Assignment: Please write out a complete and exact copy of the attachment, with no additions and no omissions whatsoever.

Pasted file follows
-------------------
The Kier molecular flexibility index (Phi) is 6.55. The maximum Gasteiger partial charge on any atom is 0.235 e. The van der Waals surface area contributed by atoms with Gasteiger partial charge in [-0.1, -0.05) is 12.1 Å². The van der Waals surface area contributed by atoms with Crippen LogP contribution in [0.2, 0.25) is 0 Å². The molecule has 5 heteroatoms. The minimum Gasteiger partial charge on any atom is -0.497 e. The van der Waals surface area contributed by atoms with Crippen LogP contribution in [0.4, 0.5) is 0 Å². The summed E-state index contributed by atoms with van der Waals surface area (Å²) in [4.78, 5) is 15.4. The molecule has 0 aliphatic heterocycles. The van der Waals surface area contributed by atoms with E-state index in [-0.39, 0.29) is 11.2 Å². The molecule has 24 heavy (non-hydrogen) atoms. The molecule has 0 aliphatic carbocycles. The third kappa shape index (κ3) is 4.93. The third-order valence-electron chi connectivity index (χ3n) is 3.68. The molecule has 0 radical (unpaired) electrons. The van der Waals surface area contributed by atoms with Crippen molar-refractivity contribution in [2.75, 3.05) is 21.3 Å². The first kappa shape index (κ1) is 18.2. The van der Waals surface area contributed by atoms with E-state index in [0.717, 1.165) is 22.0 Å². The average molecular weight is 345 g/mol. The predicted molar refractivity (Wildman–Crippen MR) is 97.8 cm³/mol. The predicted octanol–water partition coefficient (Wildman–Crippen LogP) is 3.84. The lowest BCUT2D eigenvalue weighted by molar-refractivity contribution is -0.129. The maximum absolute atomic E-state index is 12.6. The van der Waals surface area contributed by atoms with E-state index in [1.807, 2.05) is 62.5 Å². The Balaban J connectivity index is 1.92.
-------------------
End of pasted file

The Kier molecular flexibility index (Phi) is 6.55. The maximum Gasteiger partial charge on any atom is 0.235 e. The van der Waals surface area contributed by atoms with Gasteiger partial charge in [-0.1, -0.05) is 12.1 Å². The van der Waals surface area contributed by atoms with Crippen LogP contribution in [0.2, 0.25) is 0 Å². The molecule has 5 heteroatoms. The minimum Gasteiger partial charge on any atom is -0.497 e. The van der Waals surface area contributed by atoms with Crippen LogP contribution in [0.4, 0.5) is 0 Å². The summed E-state index contributed by atoms with van der Waals surface area (Å²) in [4.78, 5) is 15.4. The molecule has 0 aliphatic heterocycles. The van der Waals surface area contributed by atoms with E-state index in [-0.39, 0.29) is 11.2 Å². The molecule has 24 heavy (non-hydrogen) atoms. The molecule has 0 aliphatic carbocycles. The third kappa shape index (κ3) is 4.93. The third-order valence-electron chi connectivity index (χ3n) is 3.68. The molecule has 0 radical (unpaired) electrons. The van der Waals surface area contributed by atoms with Crippen molar-refractivity contribution in [2.75, 3.05) is 21.3 Å². The first kappa shape index (κ1) is 18.2. The van der Waals surface area contributed by atoms with E-state index in [0.717, 1.165) is 22.0 Å². The average molecular weight is 345 g/mol. The predicted molar refractivity (Wildman–Crippen MR) is 97.8 cm³/mol. The predicted octanol–water partition coefficient (Wildman–Crippen LogP) is 3.84. The lowest BCUT2D eigenvalue weighted by molar-refractivity contribution is -0.129. The maximum absolute atomic E-state index is 12.6. The van der Waals surface area contributed by atoms with E-state index in [1.807, 2.05) is 62.5 Å². The Balaban J connectivity index is 1.92.